MH370: Timeline of one of aviation`s greatest mysteries
The world could come a step closer to finding out what happened to Malaysia Airlines Flight MH370 when experts on Wednesday begin examining a wing part that washed up on Indian Ocean island.
Paris: The world could come a step closer to finding out what happened to Malaysia Airlines Flight MH370 when experts on Wednesday begin examining a wing part that washed up on Indian Ocean island.
Here is a timeline of major developments in the hunt for the Boeing 777, which vanished en route from Kuala Lumpur to Beijing with 239 people onboard.
-- MH370 departs from Kuala Lumpur at 12:41 am and disappears from Malaysian civilian radar at 1:30 am, just before passing to Vietnamese air traffic control. It appears on military radar until 2:15 am.
-- Vietnam launches a search operation for the Boeing 777 that expands into a multinational hunt in the South China Sea.
-- Malaysian Prime Minister Najib Razak says the plane seems to have been flown deliberately for hours, veering sharply off-route at roughly the same time that its communications system and transponder were manually switched off.
-- Satellite data suggest the jet`s last known location is somewhere along one of two huge arcs stretching north into Central Asia and south into the Indian Ocean. Twenty-six countries take part in the search.
-- Najib announces "with deep sadness and regret" that MH370 is presumed to have crashed in the Indian Ocean.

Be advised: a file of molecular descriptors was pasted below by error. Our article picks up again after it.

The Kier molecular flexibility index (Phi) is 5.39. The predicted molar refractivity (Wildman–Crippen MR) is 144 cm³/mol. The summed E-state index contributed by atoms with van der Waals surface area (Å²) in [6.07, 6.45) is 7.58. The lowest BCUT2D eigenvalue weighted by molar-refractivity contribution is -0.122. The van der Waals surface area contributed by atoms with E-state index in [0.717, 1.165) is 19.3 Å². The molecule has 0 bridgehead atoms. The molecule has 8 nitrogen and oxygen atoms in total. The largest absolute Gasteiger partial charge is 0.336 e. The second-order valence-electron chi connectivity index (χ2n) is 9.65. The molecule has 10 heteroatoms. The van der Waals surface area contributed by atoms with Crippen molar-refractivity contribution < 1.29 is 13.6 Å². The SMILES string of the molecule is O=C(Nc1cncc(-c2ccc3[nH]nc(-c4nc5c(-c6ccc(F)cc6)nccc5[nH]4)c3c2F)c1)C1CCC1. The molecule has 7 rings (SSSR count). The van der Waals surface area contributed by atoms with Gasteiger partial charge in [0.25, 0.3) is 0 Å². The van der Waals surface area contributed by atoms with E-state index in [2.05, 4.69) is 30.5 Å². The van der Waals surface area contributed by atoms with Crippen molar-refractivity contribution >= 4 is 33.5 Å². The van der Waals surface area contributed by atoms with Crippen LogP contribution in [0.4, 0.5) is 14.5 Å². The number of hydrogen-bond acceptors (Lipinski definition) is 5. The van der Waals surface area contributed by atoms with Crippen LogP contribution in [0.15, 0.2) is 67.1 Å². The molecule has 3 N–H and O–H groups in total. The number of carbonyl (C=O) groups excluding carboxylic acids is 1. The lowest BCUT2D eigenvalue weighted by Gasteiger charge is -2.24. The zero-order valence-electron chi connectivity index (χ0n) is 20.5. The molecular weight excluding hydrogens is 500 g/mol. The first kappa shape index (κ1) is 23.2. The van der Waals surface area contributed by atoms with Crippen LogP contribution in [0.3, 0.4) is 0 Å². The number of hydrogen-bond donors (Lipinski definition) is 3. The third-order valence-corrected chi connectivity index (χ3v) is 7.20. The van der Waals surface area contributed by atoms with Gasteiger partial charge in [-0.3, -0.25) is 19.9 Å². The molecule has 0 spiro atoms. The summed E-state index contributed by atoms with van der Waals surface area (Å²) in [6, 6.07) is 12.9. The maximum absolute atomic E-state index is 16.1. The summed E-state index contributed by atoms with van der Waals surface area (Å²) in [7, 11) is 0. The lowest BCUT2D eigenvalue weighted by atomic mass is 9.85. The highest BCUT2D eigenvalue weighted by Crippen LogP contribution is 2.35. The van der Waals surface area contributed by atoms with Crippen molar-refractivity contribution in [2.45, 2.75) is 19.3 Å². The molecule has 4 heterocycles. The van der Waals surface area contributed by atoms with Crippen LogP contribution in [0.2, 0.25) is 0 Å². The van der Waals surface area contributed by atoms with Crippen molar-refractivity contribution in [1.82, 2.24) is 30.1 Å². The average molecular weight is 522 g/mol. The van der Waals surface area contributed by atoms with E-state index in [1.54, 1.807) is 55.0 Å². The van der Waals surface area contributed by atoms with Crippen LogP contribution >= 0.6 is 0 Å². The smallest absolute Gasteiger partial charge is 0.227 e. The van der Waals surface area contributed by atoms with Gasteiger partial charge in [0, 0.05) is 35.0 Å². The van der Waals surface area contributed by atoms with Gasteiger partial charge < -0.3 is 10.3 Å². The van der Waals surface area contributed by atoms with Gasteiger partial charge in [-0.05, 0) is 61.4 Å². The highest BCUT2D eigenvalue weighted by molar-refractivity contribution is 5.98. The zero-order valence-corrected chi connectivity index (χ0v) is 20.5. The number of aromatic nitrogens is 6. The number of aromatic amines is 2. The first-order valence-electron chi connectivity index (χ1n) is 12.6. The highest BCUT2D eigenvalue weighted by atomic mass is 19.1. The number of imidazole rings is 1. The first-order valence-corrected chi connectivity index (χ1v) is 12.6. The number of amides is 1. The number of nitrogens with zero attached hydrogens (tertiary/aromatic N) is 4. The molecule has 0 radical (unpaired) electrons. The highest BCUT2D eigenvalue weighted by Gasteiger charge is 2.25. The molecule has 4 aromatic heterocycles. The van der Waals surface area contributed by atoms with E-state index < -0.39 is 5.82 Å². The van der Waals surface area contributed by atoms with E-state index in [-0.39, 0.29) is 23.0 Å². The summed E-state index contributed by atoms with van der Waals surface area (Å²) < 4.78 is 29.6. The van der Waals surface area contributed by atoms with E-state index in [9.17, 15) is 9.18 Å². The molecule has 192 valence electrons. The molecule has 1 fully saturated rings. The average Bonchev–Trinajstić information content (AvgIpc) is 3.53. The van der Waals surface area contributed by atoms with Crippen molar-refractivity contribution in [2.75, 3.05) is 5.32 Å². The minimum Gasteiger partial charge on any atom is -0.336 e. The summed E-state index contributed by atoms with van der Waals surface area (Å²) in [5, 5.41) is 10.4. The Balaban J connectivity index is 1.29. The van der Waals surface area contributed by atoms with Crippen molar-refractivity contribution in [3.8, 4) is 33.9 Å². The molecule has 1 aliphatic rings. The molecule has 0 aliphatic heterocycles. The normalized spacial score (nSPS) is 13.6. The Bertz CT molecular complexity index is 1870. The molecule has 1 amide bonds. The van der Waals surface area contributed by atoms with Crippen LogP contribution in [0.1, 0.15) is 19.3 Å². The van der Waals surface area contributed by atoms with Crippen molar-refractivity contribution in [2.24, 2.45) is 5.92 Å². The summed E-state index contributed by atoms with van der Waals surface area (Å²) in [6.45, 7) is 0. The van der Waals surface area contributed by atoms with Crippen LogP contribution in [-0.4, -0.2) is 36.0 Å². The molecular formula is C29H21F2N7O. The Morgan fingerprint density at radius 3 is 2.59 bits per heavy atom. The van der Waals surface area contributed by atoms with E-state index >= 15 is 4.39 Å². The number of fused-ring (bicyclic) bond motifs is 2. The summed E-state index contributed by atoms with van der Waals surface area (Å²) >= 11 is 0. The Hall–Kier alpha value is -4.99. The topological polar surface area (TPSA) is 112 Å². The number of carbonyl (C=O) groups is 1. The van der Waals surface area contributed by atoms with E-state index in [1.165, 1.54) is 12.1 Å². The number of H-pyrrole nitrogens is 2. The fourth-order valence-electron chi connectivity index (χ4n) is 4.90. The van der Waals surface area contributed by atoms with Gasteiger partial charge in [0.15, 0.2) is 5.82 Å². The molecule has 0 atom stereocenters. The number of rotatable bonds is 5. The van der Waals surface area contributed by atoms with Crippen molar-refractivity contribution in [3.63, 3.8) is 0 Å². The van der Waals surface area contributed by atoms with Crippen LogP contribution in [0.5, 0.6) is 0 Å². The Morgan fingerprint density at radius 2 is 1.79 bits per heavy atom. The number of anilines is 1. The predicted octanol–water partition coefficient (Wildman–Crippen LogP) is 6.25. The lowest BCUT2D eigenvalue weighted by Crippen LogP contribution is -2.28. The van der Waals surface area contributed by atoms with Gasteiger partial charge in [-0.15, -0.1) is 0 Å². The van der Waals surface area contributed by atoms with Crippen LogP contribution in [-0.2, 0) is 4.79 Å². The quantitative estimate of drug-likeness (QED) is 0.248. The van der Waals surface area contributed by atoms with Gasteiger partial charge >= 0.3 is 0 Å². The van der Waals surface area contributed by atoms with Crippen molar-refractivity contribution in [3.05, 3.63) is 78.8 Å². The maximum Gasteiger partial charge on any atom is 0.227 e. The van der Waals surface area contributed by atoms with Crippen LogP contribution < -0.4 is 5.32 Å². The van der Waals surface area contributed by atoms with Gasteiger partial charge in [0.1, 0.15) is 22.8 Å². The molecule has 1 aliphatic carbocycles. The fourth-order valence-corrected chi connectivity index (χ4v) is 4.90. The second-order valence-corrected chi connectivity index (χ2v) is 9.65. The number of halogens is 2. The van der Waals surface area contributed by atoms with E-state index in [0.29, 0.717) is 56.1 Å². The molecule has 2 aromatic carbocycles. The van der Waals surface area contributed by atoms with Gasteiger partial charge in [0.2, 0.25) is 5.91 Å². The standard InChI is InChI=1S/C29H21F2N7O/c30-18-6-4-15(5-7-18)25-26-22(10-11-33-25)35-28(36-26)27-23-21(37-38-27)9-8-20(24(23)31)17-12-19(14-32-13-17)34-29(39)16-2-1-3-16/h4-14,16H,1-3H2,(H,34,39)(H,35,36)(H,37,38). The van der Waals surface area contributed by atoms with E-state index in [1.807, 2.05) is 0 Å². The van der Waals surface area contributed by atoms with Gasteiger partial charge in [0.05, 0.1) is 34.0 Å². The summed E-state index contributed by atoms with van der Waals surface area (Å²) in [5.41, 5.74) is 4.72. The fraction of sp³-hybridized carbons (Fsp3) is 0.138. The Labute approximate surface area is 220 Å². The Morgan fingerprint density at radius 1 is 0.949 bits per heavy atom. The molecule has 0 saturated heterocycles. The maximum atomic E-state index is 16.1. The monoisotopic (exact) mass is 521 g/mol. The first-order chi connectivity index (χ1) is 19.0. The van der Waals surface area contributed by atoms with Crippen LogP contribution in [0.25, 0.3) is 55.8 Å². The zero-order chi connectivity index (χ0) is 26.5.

-- Australia is tasked with coordinating the search with six other nations: China, Japan, Malaysia, New Zealand, South Korea and the United States.
After some 300 sorties covering more than 4.5 million square kilometres (1.3 million nautical square miles) fail to find evidence, the priority shifts to submarine exploration.
-- Malaysia`s government declares the passengers and crew "presumed dead", angering next of kin who demand proof.
-- As the one-year mark passes, an interim report by an international investigative team details the flight`s sequence of events. No evidence is provided that would incriminate crew members or suggest a mechanical failure.
A sudden drop in oxygen levels that could have incapacitated the crew but allowed the plane to continue flying until it ran out of fuel is considered a credible hypothesis.
-- A two-metre-long (almost seven-foot) wing part called a flaperon is found on a beach on the French island of La Reunion in the Indian Ocean. Two days later, Australian officials say they are "increasingly confident" the part came from the ill-fated airliner. It is sent to a French military site near Toulouse for detailed examination.
Malaysian Transport Minister Liow Tiong Lai says that the part has been "officially identified" as coming from a Boeing 777.
Experts and investigators from Malaysia, China, Australia, France and the United States begin examining the wing part, hoping to officially confirm it was once part of MH370.